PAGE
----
"Each man has a song and this is my song." (Leonard Cohen)

Monday, February 20, 2017

My Pal Trigger (Republic, 1946)


The origin story




 
 
Right after the Second World War we got the Ur-Trigger story. Republic showed us how the smartest horse in the movies was born and raised by Roy and how he became such an equine genius. It must have been a relief after all that unpleasantness overseas.
 
 
Actually, My Pal Trigger is one of the better Roy Rogers pictures. I agree that isn’t saying too much, and Rogers Westerns were unlikely to be jockeying for Academy awards. But I can’t help it; I still have a soft spot for them. We oldies were all so much younger and more innocent then and while the movies come across now as patronizing and bourgeois, cheesy even, we thought they were great at the time, and secretly in my heart of hearts I still do.

All the classic ingredients are there: Trigger, Dale, Gabby Hayes, the Sons of the Pioneers; but this one is rather more somber in tone. Gabby (he’s Dale’s dad) keeps his antics in check and plays it (for him anyway) pretty straight. There aren’t even that many songs. Some of the story is quite tough.
 
Roy and Gabby don't hit it off at all at first
 
Gabby and his daughter Dale own and run The Golden Horse, a successful ranch raising palominos. Roy turns up on his mare Lady hoping Gabby will agree to a love-match between Lady and the prize stallion Golden Sovereign. “Golden horses,” Roy tells us in a voiceover intro, “that's what they call the palominos. And palominos have quite a history. You know, the history of my own palomino began right here at this ranch. If I hadn't-a gone through that gate a few years back, I'd never have gotten my pal, Trigger.”

But though welcomed by his chums the Sons of the Pioneers, who are the ranch hands, he gets short shrift from owner Gabby. Worse, when Golden Sovereign is killed, Roy gets the blame (highly implausible, I know) and is run out of the county. However, Golden Sovereign and Lady did get it together (obviously we are not shown the nuptials) before Sovereign’s sad demise and Lady falls pregnant.

After the death of his prize nag Gabby goes downhill, losing interest in the ranch and gambling (and losing) too much at shady neighbor Jack Holt’s casino. Always good to see stocky Jack Holt (left), Tim’s dad, and he looks particularly smarmy and villainous here in that sleek suit and caddish mustache. Jack is casting covetous eyes over Gabby’s ranch and horses, and of course it was he who killed poor Golden Sovereign, not Roy at all.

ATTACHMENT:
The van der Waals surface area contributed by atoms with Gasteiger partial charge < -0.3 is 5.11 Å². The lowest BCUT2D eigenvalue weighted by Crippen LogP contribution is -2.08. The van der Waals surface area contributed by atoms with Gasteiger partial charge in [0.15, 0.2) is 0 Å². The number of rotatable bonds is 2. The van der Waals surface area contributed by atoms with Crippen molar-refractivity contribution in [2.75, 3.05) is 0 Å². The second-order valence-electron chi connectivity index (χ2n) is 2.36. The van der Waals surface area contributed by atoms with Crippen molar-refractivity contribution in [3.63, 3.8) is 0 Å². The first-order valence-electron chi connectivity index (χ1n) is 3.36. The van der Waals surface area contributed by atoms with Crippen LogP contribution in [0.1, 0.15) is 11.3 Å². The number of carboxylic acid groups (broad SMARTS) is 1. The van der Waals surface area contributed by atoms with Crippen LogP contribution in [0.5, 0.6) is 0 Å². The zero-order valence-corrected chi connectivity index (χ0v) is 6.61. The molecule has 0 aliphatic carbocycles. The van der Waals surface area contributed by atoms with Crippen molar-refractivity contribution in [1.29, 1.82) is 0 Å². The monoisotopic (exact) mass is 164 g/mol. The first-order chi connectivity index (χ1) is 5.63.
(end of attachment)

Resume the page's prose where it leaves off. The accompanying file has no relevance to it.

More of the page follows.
Roy rides the West, through snow and ice, and eventually the foal is born. “Time to be here and there he is,” says Roy. “You're kind of quick on the trigger, son.” A man asks, “What are you going to name him, Roy?” and Roy answers, “I just did. It's Trigger!” So now you know.

Well, now young Trigger grows up and there are good lessons for the kiddies in the audience when disaster strikes, Roy has to shoot Lady after a mountain lion gores her, and Roy tells Trigger (really he’s telling us all) “It's like I told you, Trigger. Sometimes it's fun and sometimes it's tough. You got to take the breaks the way they come. Life is sort of like gambling. You can't always win.” Not sure the gambling metaphor was entirely suitable for the juvenile 1940s audience, but still.
 
 
There’s a climactic horse race with Gabby’s ranch riding on the result. Dale is racing for The Golden Horse and Roy is riding Trigger for Jack Holt. But Roy is conflicted. He wants to win, of course. But if he beats Dale (and he’s soft on her) her pa goes under. And villainous Jack Holt has got his henchmen jockeys to box Dale in and unfairly prevent her from getting ahead. Roy can’t stand that.

Well, you’ll have to watch it to see the outcome. Though I think you may have a shrewd idea even before you do.

It was directed by Frank McDonald, who did a lot of Roy Rogers and Gene Autry oaters for Republic, with 2nd Unit director Yakima Canutt also apparently contributing a lot, uncredited. It’s 79 minutes of acceptable black & white, though the movie now being in the public domain means that there are several shorter and less good quality versions out there.

Enjoyable in a nostalgic way.

 

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